The hard left is going absolutely crazy over Elon Musk's decision to buy Twitter, because this threatens the left-wing bias of the current social media. But Democracy and free speech require that all views be available in the marketplace of ideas. Pictured: Elon Musk and his son on December 13, 2021 in New York City. (Photo by Theo Wargo/Getty Images for TIME)
The hard left is going absolutely crazy over Elon Musk's decision to buy Twitter. One of their arguments, made loudly by former Secretary of Labor Robert Reich, is that no one person should own and control such an important media platform. But that argument, repeated by others, is totally phony and hypocritical. Imagine if George Soros had bought Twitter? Reich would be jumping up and down with joy, as would Musk's other critics. I don't recall the outcry when Jeff Bezos bought the Washington Post, the most influential newspaper in our nation's capital. To the contrary, Bezos was applauded for bringing a more liberal perspective to that newspaper.
Many of the most important media in the country have long been owned and controlled by individuals or close-knit families. So don't believe what Reich and others say about why they are opposed to Musk's purchase.
The real reason, of course, is the fear by the hard left of losing their control over social media. Recent polls suggest that the vast majority of social media employees are Democrats who lean left. Hard left zealots applauded when these media denied the American public their free speech rights to hear the views of people with whom the hard left disagrees. Indeed the greatest fear expressed by these pretextual defenders of free speech is that -- God forbid -- Donald Trump would be allowed back on Twitter so that the public might be able to read and evaluate his tweets. I don't like a great many of Trump's views. I wish he hadn't made his speech on January 6th, and I believe the 2020 election was won fair and square by Joe Biden. Yet I don't want some anonymous platonic guardians deciding whether or not I can read tweets of Trump or others with whom I may disagree.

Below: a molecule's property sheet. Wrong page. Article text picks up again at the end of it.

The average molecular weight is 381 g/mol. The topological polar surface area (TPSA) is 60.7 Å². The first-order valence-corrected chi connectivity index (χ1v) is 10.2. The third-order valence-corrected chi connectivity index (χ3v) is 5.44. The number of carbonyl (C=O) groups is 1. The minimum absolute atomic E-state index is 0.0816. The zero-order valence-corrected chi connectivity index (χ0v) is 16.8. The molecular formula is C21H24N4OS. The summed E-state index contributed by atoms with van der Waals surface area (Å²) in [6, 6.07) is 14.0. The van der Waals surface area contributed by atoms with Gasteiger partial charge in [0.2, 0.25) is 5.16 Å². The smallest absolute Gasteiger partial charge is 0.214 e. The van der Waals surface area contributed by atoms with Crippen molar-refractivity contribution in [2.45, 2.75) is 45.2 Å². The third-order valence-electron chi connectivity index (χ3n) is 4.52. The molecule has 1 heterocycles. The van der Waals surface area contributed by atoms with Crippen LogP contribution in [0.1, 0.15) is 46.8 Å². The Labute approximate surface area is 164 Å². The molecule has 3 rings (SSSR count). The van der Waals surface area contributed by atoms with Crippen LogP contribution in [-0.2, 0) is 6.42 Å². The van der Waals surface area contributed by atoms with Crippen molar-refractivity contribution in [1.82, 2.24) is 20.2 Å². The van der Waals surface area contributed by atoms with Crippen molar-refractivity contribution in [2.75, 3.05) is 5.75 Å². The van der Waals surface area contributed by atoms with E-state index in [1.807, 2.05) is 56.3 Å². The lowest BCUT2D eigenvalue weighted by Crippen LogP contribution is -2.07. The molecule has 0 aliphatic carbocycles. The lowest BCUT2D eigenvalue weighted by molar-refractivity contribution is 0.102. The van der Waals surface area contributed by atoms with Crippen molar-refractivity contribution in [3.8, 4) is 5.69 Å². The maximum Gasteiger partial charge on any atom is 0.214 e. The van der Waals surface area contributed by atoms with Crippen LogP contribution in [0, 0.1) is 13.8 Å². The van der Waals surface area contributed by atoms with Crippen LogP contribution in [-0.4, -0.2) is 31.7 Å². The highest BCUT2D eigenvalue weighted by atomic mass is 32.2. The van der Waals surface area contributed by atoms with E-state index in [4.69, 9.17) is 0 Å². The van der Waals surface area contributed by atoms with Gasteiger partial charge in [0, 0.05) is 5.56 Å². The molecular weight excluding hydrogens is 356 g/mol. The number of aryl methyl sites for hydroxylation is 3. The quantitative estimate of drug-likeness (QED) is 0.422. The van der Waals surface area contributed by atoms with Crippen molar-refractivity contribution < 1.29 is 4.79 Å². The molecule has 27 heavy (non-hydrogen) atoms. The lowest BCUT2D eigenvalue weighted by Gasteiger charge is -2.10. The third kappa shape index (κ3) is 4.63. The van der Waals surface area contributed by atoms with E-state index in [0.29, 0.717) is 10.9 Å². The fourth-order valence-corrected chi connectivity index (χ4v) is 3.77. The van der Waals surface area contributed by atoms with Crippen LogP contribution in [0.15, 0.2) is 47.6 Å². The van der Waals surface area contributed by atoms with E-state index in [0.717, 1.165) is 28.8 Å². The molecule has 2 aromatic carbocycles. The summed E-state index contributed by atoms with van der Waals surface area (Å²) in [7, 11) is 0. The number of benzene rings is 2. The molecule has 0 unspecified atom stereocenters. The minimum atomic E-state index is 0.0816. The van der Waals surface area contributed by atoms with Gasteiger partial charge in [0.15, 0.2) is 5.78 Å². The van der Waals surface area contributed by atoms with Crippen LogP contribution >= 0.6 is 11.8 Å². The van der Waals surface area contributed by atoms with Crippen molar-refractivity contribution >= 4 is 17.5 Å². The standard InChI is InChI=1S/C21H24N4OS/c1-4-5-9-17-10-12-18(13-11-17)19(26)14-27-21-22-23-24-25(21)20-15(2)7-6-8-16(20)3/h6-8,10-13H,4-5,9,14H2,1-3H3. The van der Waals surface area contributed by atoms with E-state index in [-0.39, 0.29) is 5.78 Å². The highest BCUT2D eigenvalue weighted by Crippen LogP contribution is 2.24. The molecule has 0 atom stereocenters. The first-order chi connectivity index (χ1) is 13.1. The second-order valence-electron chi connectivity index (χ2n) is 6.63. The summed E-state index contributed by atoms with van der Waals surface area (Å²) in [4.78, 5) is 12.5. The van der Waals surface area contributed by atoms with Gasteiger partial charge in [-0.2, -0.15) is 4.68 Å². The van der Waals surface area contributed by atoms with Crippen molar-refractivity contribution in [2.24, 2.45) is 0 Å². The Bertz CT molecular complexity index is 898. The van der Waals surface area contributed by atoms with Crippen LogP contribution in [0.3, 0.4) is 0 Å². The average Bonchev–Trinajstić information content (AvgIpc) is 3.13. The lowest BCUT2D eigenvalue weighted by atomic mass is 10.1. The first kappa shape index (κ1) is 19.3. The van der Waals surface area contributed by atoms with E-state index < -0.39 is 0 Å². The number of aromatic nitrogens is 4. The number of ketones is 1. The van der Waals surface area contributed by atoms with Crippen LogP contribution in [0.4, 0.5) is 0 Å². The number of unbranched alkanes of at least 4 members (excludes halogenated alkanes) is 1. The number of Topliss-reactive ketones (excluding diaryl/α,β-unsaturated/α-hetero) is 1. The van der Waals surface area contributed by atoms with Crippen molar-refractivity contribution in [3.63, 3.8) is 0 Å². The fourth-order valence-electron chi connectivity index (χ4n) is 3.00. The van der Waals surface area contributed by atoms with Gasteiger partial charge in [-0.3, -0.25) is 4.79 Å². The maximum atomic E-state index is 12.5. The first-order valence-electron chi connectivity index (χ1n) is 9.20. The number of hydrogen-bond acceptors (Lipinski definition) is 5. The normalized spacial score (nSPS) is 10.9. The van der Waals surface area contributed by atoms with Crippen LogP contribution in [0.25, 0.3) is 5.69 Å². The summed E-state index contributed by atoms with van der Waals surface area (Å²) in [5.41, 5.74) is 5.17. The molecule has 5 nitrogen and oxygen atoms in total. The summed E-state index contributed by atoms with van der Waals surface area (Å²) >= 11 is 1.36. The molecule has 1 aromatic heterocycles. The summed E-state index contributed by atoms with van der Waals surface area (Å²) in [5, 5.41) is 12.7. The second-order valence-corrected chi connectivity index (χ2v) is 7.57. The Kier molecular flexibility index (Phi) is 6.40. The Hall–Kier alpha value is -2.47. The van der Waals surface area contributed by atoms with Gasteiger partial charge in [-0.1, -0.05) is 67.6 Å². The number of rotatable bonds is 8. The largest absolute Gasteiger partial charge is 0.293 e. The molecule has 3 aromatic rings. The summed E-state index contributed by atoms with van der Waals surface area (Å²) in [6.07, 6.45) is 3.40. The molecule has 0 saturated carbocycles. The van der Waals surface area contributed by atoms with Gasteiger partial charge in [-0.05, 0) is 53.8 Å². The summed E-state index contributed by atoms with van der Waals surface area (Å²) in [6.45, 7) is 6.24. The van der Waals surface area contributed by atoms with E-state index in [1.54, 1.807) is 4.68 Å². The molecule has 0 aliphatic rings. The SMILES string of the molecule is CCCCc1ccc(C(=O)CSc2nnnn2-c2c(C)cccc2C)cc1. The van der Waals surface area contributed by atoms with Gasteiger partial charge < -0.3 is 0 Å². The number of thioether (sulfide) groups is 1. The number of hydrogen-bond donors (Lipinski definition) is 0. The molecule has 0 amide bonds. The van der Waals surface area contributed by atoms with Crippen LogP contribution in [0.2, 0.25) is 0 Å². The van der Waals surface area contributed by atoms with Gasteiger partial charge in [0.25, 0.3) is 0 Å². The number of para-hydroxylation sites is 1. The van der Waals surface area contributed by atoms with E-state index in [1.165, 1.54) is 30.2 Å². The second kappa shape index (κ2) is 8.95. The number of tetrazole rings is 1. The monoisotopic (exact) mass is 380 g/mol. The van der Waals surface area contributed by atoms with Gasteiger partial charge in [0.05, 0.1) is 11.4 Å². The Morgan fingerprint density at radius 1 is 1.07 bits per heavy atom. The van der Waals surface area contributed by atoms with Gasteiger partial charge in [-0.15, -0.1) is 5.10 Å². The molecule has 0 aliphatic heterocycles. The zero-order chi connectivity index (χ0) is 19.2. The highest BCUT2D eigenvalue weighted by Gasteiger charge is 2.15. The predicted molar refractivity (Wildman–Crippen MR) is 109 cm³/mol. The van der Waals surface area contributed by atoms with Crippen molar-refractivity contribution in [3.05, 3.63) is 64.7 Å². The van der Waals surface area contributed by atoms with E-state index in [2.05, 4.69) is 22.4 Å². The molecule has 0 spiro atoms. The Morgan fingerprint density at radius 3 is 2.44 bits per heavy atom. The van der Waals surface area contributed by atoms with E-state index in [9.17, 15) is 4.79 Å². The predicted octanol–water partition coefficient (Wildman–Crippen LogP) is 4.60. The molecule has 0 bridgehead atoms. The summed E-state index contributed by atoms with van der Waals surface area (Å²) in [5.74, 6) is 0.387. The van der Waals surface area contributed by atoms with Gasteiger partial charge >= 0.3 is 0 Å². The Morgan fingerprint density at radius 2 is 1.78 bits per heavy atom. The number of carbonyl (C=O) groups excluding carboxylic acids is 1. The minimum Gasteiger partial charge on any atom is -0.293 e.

What Robert Reich and his ilk are really afraid of is actual freedom of speech. For understandable reasons, they fear the kind of populism that has spread throughout the world, because it tends to lean right. But Democracy and free speech require that all views be available in the marketplace of ideas. The answer to bad speech is not censorship by social media, but rather open platforms that permit responses. Donald Trump should be answered, not suppressed. But that will not satisfy the hard left. As Derrick Jackson, president of the NAACP, candidly put it:
"Mr. Musk: free speech is wonderful, hate speech is unacceptable. Disinformation, misinformation and hate speech have NO PLACE on Twitter."
He, along with others, have urged Twitter to keep denying their followers their right to read Trump's tweets:
"Mr. Musk: Do not allow 45 to return to the platform. Do not allow Twitter to become a petri dish for hate speech, misinformation or disinformation. Protecting our democracy is of utmost importance.
"Mr. Musk: Lives are at risk, and so is American democracy."
Elon Musk is a private citizen who is not bound by the First Amendment. He can censor if he chooses to, but he can also refuse to censor. He can apply to Twitter what Chief Justice Rehnquist once said about our Constitution: "Under the First Amendment there is no such thing as a false idea." Twitter should accept this as its guiding principle and not reject ideas on the ground that they are "false." This would not mean no censorship at all: even the First Amendment allows censorship of narrow categories of expression, such as, direct incitement to violence, child pornography and malicious defamation. But that is not what the hard left fears. What people like Reich and Jackson are afraid of are ideas they don't like, information that differs from their narrative, and hate speech, as defined by them alone?
The result has been a strong bias in favor of the hard left and against the hard right by many social media. While I often agree with that leftward orientation as a matter of my personal political preferences, I demand the right to read opposing views. As Bertrand Russell once put it: "The whole problem with the world is that fools and fanatics are always so certain of themselves, and wiser people so full of doubts."
The decision by Musk to buy Twitter threatens the left-wing bias of the current social media. I welcome Musk's purchase of Twitter and fervently hope that he runs it in the spirit of our great experiment in liberty, namely the First Amendment.
Alan M. Dershowitz is the Felix Frankfurter Professor of Law, Emeritus at Harvard Law School, and the author most recently of The Case for Color-Blind Equality in an Age of Identity Politics. He is the Jack Roth Charitable Foundation Fellow at Gatestone Institute, and is also the host of "The Dershow," on Rumble.